A temporary memorial to the victims of the July 4 mass shooting in Highland Park will include remembrance plaques and a new access path to the rose garden near City Hall, city officials announced in an email on Thursday, Oct. 13.
The message followed up on the the City Council’s Sept. 28 decision to move memorial items away from St. Johns and Central avenues, which organically became a place of reflection in the days and weeks following the attack.
The new temporary memorial will be near the entrance of the rose garden, located directly to the north of City Hall, 1707 St. Johns Ave., and feature a plaque for each of the seven victims — Katherine Goldstein, 64, of Highland Park; Irina McCarthy, 35, of Highland Park; Kevin McCarthy, 37, of Highland Park; Stephen Straus, 88, of Highland Park; Jacki Sundheim, 63, of Highland Park; Nicolas Toledo-Zaragoza, 78, of Morelos, Mexico; and Eduardo Uvaldo, 69, of Waukegan.
Seating and an “all-season” walkway will be installed for access to the memorial, which will be open to the public on Saturday, Nov. 5, according to city officials, who on that morning will place flowers at St. Johns and Central avenues with an invitation for residents to bring the flowers from there to the rose garden — about 400 feet to the south.
By Nov. 3, a plaque reportedly will also be installed at Central and St. Johns to honor the victims and provide information about the memorial at the rose garden. At the intersection, memorial items will be removed and surfaces cleaned by Tuesday, Oct. 18. According to the City, two of the victim photographs will remain at Central and St. Johns until Nov. 3, the Day of the Dead, at the request of the victims’ families.
Memorial items from that location reportedly will be transported to the Highland Park Public Library, where an archivist will review them. After that, families of the victims “will be invited to review items and keep what they wish.”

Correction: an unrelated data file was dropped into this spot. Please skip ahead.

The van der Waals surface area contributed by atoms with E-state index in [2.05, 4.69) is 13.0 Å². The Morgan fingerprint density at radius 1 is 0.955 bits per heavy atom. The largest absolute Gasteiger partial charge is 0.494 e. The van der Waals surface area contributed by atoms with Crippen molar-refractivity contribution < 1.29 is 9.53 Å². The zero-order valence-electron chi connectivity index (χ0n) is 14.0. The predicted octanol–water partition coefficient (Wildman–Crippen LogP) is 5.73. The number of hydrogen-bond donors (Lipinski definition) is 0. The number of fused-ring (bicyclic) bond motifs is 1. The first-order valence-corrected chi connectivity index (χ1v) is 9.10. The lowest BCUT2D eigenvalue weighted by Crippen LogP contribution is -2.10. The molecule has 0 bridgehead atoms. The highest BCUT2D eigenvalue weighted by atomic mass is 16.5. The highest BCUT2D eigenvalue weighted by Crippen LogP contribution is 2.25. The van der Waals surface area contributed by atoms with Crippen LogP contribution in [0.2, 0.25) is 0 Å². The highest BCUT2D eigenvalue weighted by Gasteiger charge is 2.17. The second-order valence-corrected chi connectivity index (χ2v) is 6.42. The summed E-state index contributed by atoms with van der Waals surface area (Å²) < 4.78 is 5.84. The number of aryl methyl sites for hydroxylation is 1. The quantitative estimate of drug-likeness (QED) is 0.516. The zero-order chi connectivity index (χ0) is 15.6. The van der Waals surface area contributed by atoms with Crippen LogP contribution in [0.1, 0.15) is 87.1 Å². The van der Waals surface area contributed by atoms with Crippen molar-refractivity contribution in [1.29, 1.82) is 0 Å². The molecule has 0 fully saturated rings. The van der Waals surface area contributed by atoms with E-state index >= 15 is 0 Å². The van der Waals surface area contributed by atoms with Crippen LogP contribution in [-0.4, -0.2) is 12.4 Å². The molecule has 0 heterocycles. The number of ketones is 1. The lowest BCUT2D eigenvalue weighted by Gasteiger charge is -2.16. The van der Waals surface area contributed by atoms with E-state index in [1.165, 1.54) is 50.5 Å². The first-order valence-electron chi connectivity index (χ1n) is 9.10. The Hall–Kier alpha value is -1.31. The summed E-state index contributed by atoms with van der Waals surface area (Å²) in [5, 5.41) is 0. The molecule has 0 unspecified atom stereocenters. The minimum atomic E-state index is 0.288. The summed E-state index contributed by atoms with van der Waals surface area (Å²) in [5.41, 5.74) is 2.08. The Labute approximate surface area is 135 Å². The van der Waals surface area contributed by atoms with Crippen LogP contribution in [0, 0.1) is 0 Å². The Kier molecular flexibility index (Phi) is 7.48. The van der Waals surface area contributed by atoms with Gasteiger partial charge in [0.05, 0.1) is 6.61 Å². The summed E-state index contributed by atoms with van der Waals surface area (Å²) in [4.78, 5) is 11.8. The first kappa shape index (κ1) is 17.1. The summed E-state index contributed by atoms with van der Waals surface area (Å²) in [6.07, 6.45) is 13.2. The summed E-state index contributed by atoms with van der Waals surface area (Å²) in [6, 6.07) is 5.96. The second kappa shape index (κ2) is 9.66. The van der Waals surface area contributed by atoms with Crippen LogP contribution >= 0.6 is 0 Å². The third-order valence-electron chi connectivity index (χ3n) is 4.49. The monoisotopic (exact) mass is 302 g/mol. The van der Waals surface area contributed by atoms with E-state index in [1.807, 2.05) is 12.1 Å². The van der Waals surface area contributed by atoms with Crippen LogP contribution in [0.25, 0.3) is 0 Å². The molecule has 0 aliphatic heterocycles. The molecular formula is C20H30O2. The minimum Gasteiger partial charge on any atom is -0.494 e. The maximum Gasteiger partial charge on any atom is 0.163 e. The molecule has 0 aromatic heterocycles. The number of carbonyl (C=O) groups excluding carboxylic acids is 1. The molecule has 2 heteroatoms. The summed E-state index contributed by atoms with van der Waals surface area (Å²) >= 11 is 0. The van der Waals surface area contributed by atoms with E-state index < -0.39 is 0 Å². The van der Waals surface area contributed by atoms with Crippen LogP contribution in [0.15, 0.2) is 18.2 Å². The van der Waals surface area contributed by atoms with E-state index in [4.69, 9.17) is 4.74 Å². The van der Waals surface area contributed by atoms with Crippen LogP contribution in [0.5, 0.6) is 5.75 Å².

The families were also significantly involved in other details of the temporary memorial and plaques, which “reflect the wishes of each family.”
The art installation — the orange ribbons, tags and messages that accompanied the memorials — is also being removed and may appear at a new site unrelated to the City of Highland Park.
In the rose garden, the City will remove the “Antelope” sculpture to storage and future evaluation on restoration and relocation. Access to the Kindness Rock Garden, which opened on Oct. 8 adjacent to the rose garden, will not be disrupted, according to officials.
In related news, the City of Highland Park has decided to cancel its formal tree lighting ceremony, which is traditionally set in Port Clinton Square.
“Following advice from experts at the Department of Justice, feedback from victims and their families, and input from staff, the City has made the difficult decision to cancel the holiday lighting program at Port Clinton Square,” it says in the emailed message.
The City continued that the holiday lights will be lit through the season, but officials are looking for a new location for the holiday tree and menorah.
The Heart of the Holidays event series, however, will return on Nov. 19 and 26 and Dec. 3 and 10 in downtown Highland Park.
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